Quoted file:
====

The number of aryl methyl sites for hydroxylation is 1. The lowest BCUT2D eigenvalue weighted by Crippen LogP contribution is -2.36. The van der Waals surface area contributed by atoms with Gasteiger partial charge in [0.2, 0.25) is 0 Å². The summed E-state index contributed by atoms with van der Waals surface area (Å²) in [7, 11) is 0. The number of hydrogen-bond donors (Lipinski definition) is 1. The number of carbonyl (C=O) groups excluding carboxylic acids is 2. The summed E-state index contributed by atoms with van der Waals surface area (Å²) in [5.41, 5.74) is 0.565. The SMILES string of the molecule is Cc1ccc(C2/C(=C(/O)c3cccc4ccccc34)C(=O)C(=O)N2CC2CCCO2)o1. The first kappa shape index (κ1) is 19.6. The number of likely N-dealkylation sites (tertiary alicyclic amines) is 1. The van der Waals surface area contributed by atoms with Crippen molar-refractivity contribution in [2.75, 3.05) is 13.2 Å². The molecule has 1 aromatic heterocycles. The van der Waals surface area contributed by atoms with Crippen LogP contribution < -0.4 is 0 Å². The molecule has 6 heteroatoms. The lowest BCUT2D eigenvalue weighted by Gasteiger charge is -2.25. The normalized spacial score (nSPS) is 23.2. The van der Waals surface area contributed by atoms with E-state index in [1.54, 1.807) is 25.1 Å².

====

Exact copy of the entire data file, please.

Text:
The number of aryl methyl sites for hydroxylation is 1. The lowest BCUT2D eigenvalue weighted by Crippen LogP contribution is -2.36. The van der Waals surface area contributed by atoms with Gasteiger partial charge in [0.2, 0.25) is 0 Å². The summed E-state index contributed by atoms with van der Waals surface area (Å²) in [7, 11) is 0. The number of hydrogen-bond donors (Lipinski definition) is 1. The number of carbonyl (C=O) groups excluding carboxylic acids is 2. The summed E-state index contributed by atoms with van der Waals surface area (Å²) in [5.41, 5.74) is 0.565. The SMILES string of the molecule is Cc1ccc(C2/C(=C(/O)c3cccc4ccccc34)C(=O)C(=O)N2CC2CCCO2)o1. The first kappa shape index (κ1) is 19.6. The number of likely N-dealkylation sites (tertiary alicyclic amines) is 1. The van der Waals surface area contributed by atoms with Crippen molar-refractivity contribution in [2.75, 3.05) is 13.2 Å². The molecule has 1 aromatic heterocycles. The van der Waals surface area contributed by atoms with Crippen LogP contribution < -0.4 is 0 Å². The molecule has 6 heteroatoms. The lowest BCUT2D eigenvalue weighted by Gasteiger charge is -2.25. The normalized spacial score (nSPS) is 23.2. The van der Waals surface area contributed by atoms with E-state index in [1.54, 1.807) is 25.1 Å².